It’s a classic financial dilemma: Should you build up an emergency account or pay off debt? Financial expert Dave Ramsey says you should pay off debt first, but only after you’ve saved up $1,000. Suze Orman agrees. But are they right?
Most experts disagree. Having a sizable emergency fund of three to six months’ worth of expenses can protect you from unexpected losses, including unemployment and medical emergencies. And these days, savers can build up their rainy day fund without worrying about growing their debt too much. Interest rates are at historic lows, and some debt repayments like student loans and mortgages are interest-free until the end of the year.
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We asked 17 certified financial planners which should come first: emergency savings or debt repayment. Here’s what they said.
Q: Should you build an emergency fund or pay off debt?
Why some experts think you should build an emergency fund first
“Emergency Fund! Ask anyone who's been laid off or furloughed if they would rather have money in a savings account right now or a lower balance on their credit card.”
— Christopher Woods, certified financial planner at LifePoint Financial Group
“The emergency fund comes first for two reasons. One, there are some things that you just can not put on a credit card. Two, studies have shown that people under duress make poor decisions with money due to the stress they are under. Having an emergency fund makes you feel more confident. It helps you to lower your financial stress, leading to better decisions.”
— Monica Dwyer, certified financial planner at Harvest Financial Advisors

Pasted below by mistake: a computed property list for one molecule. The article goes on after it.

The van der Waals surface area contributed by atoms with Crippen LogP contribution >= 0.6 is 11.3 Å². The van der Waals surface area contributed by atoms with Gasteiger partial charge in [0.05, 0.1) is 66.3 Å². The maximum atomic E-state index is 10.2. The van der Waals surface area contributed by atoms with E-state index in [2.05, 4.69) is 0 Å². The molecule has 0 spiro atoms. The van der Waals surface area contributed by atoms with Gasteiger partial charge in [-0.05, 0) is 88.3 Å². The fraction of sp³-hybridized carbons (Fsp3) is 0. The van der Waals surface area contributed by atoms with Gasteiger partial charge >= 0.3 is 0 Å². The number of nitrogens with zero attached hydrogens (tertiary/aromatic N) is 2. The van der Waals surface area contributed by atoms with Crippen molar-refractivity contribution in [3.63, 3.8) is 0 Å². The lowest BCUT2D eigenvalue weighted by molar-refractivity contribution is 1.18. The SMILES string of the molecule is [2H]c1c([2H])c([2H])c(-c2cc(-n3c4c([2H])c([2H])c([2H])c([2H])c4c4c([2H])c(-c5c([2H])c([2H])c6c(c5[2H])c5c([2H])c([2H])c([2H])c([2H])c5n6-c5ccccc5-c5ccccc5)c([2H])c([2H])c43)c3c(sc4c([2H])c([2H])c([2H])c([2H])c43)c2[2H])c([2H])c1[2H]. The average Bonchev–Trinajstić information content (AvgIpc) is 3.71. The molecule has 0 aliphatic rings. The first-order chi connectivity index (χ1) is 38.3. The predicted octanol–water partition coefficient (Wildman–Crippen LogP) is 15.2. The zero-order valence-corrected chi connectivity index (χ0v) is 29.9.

Why some experts think you should pay off debt first
“If you are paying higher interest rates on the debt then [what you would make in interest] on the emergency fund, definitely pay off the debt. With the current low interest rates on savings, lean toward paying off the debt and consolidating debt to the lowest interest rate possible.”
— Mary Ballin, certified financial planner at Perigon Wealth
“If it’s credit card debt with a 19% to 21% interest rate, get rid of the debt and then immediately start the emergency fund. Perhaps put 80% toward the debit and 20% to the emergency fund.”
— Jon Haagen, certified financial planner at Ten Haagen Financial Services
Steps to building an emergency fund
- Calculate how much you need. Add up essential expenses and multiply them by the number of months you want to save. A good rule of thumb is three to six months’ worth of expenses —but you may want to consider 12 months.
- Set a savings goal. Break down your goal into smaller steps and figure out what saving schedule works for you. Commit to contributing the funds you’ve set aside until you reach your goal.
- Cut back on small purchases. This could be anything from a daily coffee habit to an unused subscription.
- Or make a larger money move. Interest rates are at a historic low — consider refinancing your home, which can save hundreds (or thousands) a year.
- Automate. Set up automatic transfers to direct funds into your savings account, taking the guesswork and scheduling out of the equation.
- Save your tax refund (and other windfalls). Whenever you receive income beyond your usual paycheck use it to beef up your emergency savings fund or get closer to your goal.
- Adjust your savings goal if needed. Check in each month. Are you on track to meet your goal? If not, consider adjusting to add more.
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Image: Nastia Kobzarenko